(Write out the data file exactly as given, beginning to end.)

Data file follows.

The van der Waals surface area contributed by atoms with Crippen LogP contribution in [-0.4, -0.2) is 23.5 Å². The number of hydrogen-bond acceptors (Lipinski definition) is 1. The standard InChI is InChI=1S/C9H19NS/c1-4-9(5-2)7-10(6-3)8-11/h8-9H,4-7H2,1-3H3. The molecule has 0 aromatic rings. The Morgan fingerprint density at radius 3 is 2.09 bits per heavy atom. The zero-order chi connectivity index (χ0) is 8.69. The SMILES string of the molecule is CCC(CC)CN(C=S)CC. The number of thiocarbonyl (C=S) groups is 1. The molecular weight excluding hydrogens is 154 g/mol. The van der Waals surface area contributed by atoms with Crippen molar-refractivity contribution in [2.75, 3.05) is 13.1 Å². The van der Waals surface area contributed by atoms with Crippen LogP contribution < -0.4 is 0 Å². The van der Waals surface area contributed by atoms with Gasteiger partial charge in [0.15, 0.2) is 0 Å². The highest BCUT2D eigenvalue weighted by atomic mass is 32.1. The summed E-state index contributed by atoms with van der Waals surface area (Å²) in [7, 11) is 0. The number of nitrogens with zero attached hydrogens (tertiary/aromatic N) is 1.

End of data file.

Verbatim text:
The van der Waals surface area contributed by atoms with Crippen LogP contribution in [-0.4, -0.2) is 23.5 Å². The number of hydrogen-bond acceptors (Lipinski definition) is 1. The standard InChI is InChI=1S/C9H19NS/c1-4-9(5-2)7-10(6-3)8-11/h8-9H,4-7H2,1-3H3. The molecule has 0 aromatic rings. The Morgan fingerprint density at radius 3 is 2.09 bits per heavy atom. The zero-order chi connectivity index (χ0) is 8.69. The SMILES string of the molecule is CCC(CC)CN(C=S)CC. The number of thiocarbonyl (C=S) groups is 1. The molecular weight excluding hydrogens is 154 g/mol. The van der Waals surface area contributed by atoms with Crippen molar-refractivity contribution in [2.75, 3.05) is 13.1 Å². The van der Waals surface area contributed by atoms with Crippen LogP contribution < -0.4 is 0 Å². The van der Waals surface area contributed by atoms with Gasteiger partial charge in [0.15, 0.2) is 0 Å². The highest BCUT2D eigenvalue weighted by atomic mass is 32.1. The summed E-state index contributed by atoms with van der Waals surface area (Å²) in [7, 11) is 0. The number of nitrogens with zero attached hydrogens (tertiary/aromatic N) is 1.